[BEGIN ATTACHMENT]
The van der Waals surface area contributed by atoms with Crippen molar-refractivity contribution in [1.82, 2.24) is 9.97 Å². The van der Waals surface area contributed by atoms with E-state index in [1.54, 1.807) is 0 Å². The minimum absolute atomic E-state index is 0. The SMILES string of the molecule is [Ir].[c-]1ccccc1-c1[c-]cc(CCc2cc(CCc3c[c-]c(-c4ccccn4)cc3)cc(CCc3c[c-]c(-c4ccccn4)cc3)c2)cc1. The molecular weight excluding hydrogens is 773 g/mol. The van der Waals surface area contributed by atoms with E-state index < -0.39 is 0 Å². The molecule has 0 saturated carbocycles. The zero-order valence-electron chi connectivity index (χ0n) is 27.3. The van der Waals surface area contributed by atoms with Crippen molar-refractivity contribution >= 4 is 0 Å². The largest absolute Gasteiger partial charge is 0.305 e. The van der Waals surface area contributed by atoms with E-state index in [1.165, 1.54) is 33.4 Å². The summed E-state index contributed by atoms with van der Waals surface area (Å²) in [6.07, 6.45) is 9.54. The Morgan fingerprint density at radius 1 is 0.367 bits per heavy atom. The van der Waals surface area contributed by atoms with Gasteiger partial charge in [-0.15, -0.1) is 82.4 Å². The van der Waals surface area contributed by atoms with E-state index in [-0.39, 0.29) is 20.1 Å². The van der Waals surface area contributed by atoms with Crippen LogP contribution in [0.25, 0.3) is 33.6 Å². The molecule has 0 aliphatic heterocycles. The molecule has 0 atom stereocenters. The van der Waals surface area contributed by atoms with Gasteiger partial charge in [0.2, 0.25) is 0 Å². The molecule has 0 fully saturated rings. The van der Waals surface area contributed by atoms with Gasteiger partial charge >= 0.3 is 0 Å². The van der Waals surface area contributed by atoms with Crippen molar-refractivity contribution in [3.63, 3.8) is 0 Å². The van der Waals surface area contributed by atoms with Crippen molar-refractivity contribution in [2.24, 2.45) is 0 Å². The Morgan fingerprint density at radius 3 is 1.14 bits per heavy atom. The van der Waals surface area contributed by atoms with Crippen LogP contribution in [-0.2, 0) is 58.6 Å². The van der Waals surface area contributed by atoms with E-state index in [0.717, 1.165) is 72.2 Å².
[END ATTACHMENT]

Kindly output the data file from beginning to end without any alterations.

The van der Waals surface area contributed by atoms with Crippen molar-refractivity contribution in [1.82, 2.24) is 9.97 Å². The van der Waals surface area contributed by atoms with E-state index in [1.54, 1.807) is 0 Å². The minimum absolute atomic E-state index is 0. The SMILES string of the molecule is [Ir].[c-]1ccccc1-c1[c-]cc(CCc2cc(CCc3c[c-]c(-c4ccccn4)cc3)cc(CCc3c[c-]c(-c4ccccn4)cc3)c2)cc1. The molecular weight excluding hydrogens is 773 g/mol. The van der Waals surface area contributed by atoms with E-state index < -0.39 is 0 Å². The molecule has 0 saturated carbocycles. The zero-order valence-electron chi connectivity index (χ0n) is 27.3. The van der Waals surface area contributed by atoms with Crippen molar-refractivity contribution >= 4 is 0 Å². The largest absolute Gasteiger partial charge is 0.305 e. The van der Waals surface area contributed by atoms with E-state index in [1.165, 1.54) is 33.4 Å². The summed E-state index contributed by atoms with van der Waals surface area (Å²) in [6.07, 6.45) is 9.54. The Morgan fingerprint density at radius 1 is 0.367 bits per heavy atom. The van der Waals surface area contributed by atoms with Gasteiger partial charge in [-0.15, -0.1) is 82.4 Å². The van der Waals surface area contributed by atoms with E-state index in [-0.39, 0.29) is 20.1 Å². The van der Waals surface area contributed by atoms with Crippen LogP contribution in [0.25, 0.3) is 33.6 Å². The molecule has 0 aliphatic heterocycles. The molecule has 0 atom stereocenters. The van der Waals surface area contributed by atoms with Gasteiger partial charge in [0.2, 0.25) is 0 Å². The molecule has 0 fully saturated rings. The van der Waals surface area contributed by atoms with Gasteiger partial charge >= 0.3 is 0 Å². The van der Waals surface area contributed by atoms with Crippen molar-refractivity contribution in [3.63, 3.8) is 0 Å². The van der Waals surface area contributed by atoms with Crippen molar-refractivity contribution in [2.24, 2.45) is 0 Å². The Morgan fingerprint density at radius 3 is 1.14 bits per heavy atom. The van der Waals surface area contributed by atoms with Crippen LogP contribution in [-0.2, 0) is 58.6 Å². The van der Waals surface area contributed by atoms with E-state index in [0.717, 1.165) is 72.2 Å².